PORTSTEWART, Northern Ireland – UCLA graduate Daniel Im isn’t surprised to be leading the $7 million Dubai Duty Free Irish Open over a star-studded field, even if he’s ranked 542nd in the world.
Im’s paid his professional dues and is ready to cash in.
The 32-year-old is in position to take the $1,166,660 first-place prize with 36 holes to play. Im added a 5-under 67 to go with his opening 64 and shares the 36-hole lead with France’s Benjamin Hebert, who also returned a 67. John Rahm is in solo third place after recording a 67 of his own.
Im only needed 22 putts in his second round to outplay the World No. 11 Rahm, World No. 2 Hideki Matsuyama (T-8) and World No. 4 Rory McIlroy, the tournament host who missed the cut.
“I just kind of plugged along and just kind of kept putting and playing and hitting balls and putting and ended up with 22 putts,” Im said. “I’ve actually been struggling with my putting the last few weeks. And then I just kind of kept working on it, and tried to read the greens a little bit better. Tried to get the pace right.”
Im was born in New Jersey but calls La Mirada, Calif., home. He’s followed compatriots Peter Uihlein and Brooks Koepka to Europe. Unlike his peers, he has yet to win on the European circuit.
Im has taken a more circuitous route to the European Tour than Uihlein and Koepka. He started his professional career on the Canadian Tour after turning professional in 2008. He won twice that season and earned the rookie of the year award. He then plied his trade on the Asian Tour before a few years on the European Challenge Tour. He feels that world wide experience has helped him as a player.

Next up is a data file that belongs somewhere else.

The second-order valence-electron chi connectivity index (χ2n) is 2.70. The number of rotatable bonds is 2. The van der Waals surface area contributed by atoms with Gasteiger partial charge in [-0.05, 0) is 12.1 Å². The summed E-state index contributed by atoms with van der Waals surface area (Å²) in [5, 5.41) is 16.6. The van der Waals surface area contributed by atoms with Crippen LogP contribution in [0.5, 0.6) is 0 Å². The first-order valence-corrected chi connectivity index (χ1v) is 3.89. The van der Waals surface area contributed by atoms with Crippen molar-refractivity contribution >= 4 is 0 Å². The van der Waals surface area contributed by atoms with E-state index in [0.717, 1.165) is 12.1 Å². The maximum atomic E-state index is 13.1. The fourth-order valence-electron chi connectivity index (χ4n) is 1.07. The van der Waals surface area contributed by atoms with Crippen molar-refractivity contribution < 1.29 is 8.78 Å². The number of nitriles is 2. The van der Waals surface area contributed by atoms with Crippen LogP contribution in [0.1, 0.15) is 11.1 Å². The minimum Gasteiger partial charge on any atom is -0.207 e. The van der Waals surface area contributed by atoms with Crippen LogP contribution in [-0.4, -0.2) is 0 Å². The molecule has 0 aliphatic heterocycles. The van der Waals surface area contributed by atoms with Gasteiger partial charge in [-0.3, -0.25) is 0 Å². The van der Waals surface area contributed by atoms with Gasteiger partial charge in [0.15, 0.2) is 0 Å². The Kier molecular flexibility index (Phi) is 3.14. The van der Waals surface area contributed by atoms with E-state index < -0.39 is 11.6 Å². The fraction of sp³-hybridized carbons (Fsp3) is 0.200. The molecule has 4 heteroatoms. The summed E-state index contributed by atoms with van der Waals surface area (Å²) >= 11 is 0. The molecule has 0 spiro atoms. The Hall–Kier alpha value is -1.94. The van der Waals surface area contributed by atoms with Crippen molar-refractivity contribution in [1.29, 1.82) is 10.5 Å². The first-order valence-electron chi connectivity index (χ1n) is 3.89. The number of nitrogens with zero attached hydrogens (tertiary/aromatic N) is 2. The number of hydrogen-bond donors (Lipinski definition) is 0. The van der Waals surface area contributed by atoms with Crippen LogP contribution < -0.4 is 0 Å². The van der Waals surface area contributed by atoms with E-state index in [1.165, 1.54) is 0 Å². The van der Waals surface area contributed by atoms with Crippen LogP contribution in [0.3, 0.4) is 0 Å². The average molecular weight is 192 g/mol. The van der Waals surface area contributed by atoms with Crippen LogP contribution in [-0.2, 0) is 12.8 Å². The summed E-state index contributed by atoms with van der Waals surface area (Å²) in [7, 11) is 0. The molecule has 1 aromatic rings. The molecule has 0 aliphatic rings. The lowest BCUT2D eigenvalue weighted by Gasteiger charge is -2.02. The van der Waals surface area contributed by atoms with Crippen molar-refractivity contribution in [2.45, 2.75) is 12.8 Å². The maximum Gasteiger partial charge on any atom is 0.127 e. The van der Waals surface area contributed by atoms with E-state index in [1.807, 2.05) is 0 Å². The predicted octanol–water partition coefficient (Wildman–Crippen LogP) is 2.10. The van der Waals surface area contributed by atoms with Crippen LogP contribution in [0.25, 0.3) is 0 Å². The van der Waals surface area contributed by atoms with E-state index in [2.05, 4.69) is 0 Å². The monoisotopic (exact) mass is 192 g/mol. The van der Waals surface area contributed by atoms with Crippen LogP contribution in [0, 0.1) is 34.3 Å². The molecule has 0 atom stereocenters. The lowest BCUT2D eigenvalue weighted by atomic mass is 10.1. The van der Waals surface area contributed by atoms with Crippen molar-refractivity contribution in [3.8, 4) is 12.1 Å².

“You get to learn to play a different type of golf, with all different weather and different conditions,” he admitted. “I’ve learned to play different types of shots, getting to up and down from different places, different types of grass. I feel as if day by day I’m getting better.”
Im finally gained a foothold on the European Tour by winning the 2015 European Tour Qualifying School. He narrowly hung onto this playing rights for this year by finishing 109th on the 2016 money list, with the top 111 keeping their cards. Only the top 100 retain cards for 2018 after this season, and Im is currently 114th on the money list.
He’s had an easier time settling into European life than some of his countrymen.
“My background is Korean and I lived in Korea for about 10 years,” Im said. “I’ve always moved around. Born in Jersey, lived in Korea, moved to California and now I’m here. I’ve played a little bit of Canadian and Asian Tour and now I’m playing out here so I’ve been all over the place.”
He hasn’t been all over the place over the first 36 holes, that’s for sure.